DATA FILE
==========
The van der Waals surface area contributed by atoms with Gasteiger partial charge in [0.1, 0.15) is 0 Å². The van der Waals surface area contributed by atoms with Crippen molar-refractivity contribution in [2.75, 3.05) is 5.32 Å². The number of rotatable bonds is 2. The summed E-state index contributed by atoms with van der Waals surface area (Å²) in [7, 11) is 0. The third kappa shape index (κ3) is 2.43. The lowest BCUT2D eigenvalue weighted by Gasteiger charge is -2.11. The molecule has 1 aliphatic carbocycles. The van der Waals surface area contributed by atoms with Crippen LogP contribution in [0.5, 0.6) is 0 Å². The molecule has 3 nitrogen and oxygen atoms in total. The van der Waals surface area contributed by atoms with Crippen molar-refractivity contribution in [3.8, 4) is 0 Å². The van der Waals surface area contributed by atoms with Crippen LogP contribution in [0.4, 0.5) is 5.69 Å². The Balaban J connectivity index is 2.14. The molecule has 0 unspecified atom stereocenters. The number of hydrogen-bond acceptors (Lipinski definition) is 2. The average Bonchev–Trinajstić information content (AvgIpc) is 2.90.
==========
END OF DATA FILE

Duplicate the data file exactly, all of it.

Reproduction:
The van der Waals surface area contributed by atoms with Gasteiger partial charge in [0.1, 0.15) is 0 Å². The van der Waals surface area contributed by atoms with Crippen molar-refractivity contribution in [2.75, 3.05) is 5.32 Å². The number of rotatable bonds is 2. The summed E-state index contributed by atoms with van der Waals surface area (Å²) in [7, 11) is 0. The third kappa shape index (κ3) is 2.43. The lowest BCUT2D eigenvalue weighted by Gasteiger charge is -2.11. The molecule has 1 aliphatic carbocycles. The van der Waals surface area contributed by atoms with Crippen LogP contribution in [0.5, 0.6) is 0 Å². The molecule has 3 nitrogen and oxygen atoms in total. The van der Waals surface area contributed by atoms with Crippen molar-refractivity contribution in [3.8, 4) is 0 Å². The van der Waals surface area contributed by atoms with Crippen LogP contribution in [0.4, 0.5) is 5.69 Å². The Balaban J connectivity index is 2.14. The molecule has 0 unspecified atom stereocenters. The number of hydrogen-bond acceptors (Lipinski definition) is 2. The average Bonchev–Trinajstić information content (AvgIpc) is 2.90.